- Are EC Treaty Article 119 (now Article 141) and the judgment in Gillespie v Northern Health and Social Services Board  to be interpreted as meaning that the woman is entitled to have that pay rise taken into consideration in calculating or re-calculating the earnings-related element of her SMP?
- Is the answer to question (1) affected by whether the effective date of the pay rise commences:
- prior to the beginning of the woman’s maternity leave
- prior to the ending of the period of the earnings-related period of her SMP or
- on some other date and, if so, on what date.
- If the answer to question (1) is in the affirmative:
- how should the calculation or re-calculation of the normal weekly earnings in the relevant period take into account the pay rise?
- should the relevant period be changed?
- what allowance, if any, should be made for other factors occurring within the period to which the pay rise relates, such as the number of hours worked, and the reason for the pay increase?
- does it follow that, if there is a reduction in pay after the end of the relevant period, but before the end of the woman’s period of maternity leave, her SMP should be calculated or re-calculated to take account of the reduction of pay, and if so, how is this to be done?
The Decision: European Court of Justice
The reply to the first and second questions was that the EC Treaty must be interpreted as requiring that, insofar as the pay received by the worker during her maternity leave is determined, at least in part, on the basis of the pay she earned before her maternity leave began, any pay rise awarded between the beginning of the period covered by the reference pay and the end of the maternity leave must be included in the elements of pay taken into account in calculating the amount of such pay. This requirement is not limited to cases where the pay rise is backdated to the period covered by the reference pay.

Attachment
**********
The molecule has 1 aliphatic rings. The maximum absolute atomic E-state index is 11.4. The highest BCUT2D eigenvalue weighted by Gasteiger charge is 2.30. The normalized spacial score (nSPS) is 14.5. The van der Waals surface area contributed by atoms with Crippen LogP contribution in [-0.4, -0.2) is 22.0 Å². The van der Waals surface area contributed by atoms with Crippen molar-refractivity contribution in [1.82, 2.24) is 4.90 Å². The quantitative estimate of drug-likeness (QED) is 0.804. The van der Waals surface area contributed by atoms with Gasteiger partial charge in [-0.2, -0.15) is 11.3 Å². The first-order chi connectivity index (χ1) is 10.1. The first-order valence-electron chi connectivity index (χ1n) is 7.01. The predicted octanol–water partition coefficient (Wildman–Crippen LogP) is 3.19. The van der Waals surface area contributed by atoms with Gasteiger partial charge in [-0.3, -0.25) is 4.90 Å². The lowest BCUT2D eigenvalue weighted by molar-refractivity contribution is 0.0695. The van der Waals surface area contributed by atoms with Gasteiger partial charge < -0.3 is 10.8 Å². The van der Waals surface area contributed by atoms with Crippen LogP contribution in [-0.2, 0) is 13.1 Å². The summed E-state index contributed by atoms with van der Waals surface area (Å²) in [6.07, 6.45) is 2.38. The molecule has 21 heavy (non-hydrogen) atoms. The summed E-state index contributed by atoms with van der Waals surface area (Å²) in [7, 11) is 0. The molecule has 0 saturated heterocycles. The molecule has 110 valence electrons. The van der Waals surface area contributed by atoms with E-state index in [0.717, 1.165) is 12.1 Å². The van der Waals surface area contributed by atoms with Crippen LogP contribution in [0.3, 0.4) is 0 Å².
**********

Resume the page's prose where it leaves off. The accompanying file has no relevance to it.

By the third question the Court of Appeal was essentially asking, in the event that the ECJ finds that there is a right to have a pay rise taken into account, how the pay rise should be taken account of in calculating the pay due to the worker during her maternity leave, and whether account should also be taken of any decrease in the woman’s pay during the period following that covered by the reference pay and during her maternity leave.
As regards the first point, the ECJ suggested that it was a matter for domestic courts, and thus within the discretion of the competent authorities of the Member State concerned, provided that they comply with the requirements of EC law.
The ECJ declined to make any ruling on the question of whether a decrease in pay could be taken into account, on the basis that the question was hypothetical, in that it did not arise on the facts of the case under consideration.
Thus, the reply to the third question was that it was for the competent national authority to determine how, in compliance with all of the provisions of EC law, any pay rise awarded before or during maternity leave must be included in the elements of pay used to calculate the pay due to a worker during maternity leave.
The Decision: Court of Appeal
The case then returned to the Court of Appeal to determine remedy; in other words, whether she was entitled to additional maternity pay as a result of the ECJ ruling, and, if so, the amount.
The Court of Appeal rejected the argument of the Secretary of State for Social Security that any remedy was through a complaint of unlawful deduction from wages contrary to the Employment Rights Act 1996 (with such a claim having been made out of time) rather than under the Equal Pay Act 1970.
The Court of Appeal decided that the appropriate way to proceed was to disapply those parts of the EPA 1970 s.1 which imposed the requirement for a male comparator, in the same way that the House of Lords in Webb v EMO Air Cargo (UK) Ltd (No. 2)  IRLR 645 had disapplied equivalent requirements in the Sex Discrimination Act 1975 which might otherwise have made a male comparator necessary in relation to discrimination claims by pregnant employees.